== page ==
Mr. Speaker, all I ask is for that hon. member to stop gnawing on his own ankles and join with me in an effort to raise the level of discourse around here.
     We on this side of the House are focused on jobs, growth and long-term prosperity, no matter how hard the opposition members try to distract from that economic agenda. Tonight, they have a chance to join with us and do what Canadians actually care about, and that is to keep taxes and debt low, to keep the economy strong and to build on the 750,000 net new jobs we have already created.

The Environment

    Mr. Speaker, Canadians care about the environment too. Albertans are grappling with up to a half a million litres of crude oil spilled from a ruptured pipeline, which experts say may never be cleaned up.
     Gord and Bonnie Johnston watched their waterfront property become a lake of oil. They are now living in a hotel wondering what to do next. Fifty years ago, when this pipeline was built, there was no effective environmental assessment in place, and now we see the consequences.
    Will the Prime Minister explain personally to Mr. and Mrs. Johnston just why he is using Bill C-38 to unravel decades of work to improve environmental safeguards and results?
    Mr. Speaker, with regard to the spill referred to by my colleague, the lead agency is the Alberta Energy Resources Conservation Board. Environment Canada officials are standing by to provide advice, but to this point we have not.
    However, to my colleague's point, through economic action plan 2012, which we will vote on tonight, our government will increase funding for pipeline safety by over $13 million. We also provide, through responsible resource development, more frequent pipeline inspections.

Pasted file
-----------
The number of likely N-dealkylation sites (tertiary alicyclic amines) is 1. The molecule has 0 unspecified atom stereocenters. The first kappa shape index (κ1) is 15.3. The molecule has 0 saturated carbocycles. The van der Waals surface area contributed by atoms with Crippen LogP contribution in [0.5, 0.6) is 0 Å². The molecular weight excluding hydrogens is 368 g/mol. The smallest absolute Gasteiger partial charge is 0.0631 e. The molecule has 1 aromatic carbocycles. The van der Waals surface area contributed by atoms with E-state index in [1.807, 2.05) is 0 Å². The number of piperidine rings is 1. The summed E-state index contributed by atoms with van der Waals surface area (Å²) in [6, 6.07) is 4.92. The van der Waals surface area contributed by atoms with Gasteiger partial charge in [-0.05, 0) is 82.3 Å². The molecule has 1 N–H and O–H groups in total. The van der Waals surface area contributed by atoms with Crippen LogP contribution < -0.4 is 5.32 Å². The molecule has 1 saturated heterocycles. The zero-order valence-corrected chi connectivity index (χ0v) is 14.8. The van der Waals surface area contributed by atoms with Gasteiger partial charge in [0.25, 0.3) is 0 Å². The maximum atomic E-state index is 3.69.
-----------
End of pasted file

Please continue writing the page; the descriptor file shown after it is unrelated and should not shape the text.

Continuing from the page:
[Translation]

    Mr. Speaker, if we really want to improve our assessment process, we need more scientists at the Canadian Environmental Assessment Agency. Instead, the government decimated the agency and transferred its responsibilities to the National Energy Board, but this kind of work is not in the board's bailiwick. Then the government cut the board off at the knees so that pipelines could be built without appropriate assessments meant to protect the natural resources that communities depend on.
    Why will the government not split up the indigestible mishmash that is Bill C-38 so that these environmental reforms can receive the parliamentary consideration they deserve?

[English]

    Mr. Speaker, the responsible resource development plan and our legislation to support it will enhance, in a very significant way, environmental protection. There are $160 million going into environmental protection to enhance maritime safety and pipeline safety, as the hon. member knows very well.

  (1450)  

The Budget

    Mr. Speaker, the Prime Minister is rubbing his hands as he advances his “fend for yourself” destruction plan. However, for seasonal workers, seniors and working families, the PM's smile is far more menacing than comforting. His plan would rip moneys from the hands of seniors and would attack the EI benefits of seasonal workers, while funnelling money into jets and expensive orange juice for high-rolling ministers.
     Why is it that the economic distraction plan 2012 can only be successful if the poor and vulnerable are thrown under the Conservative campaign bus?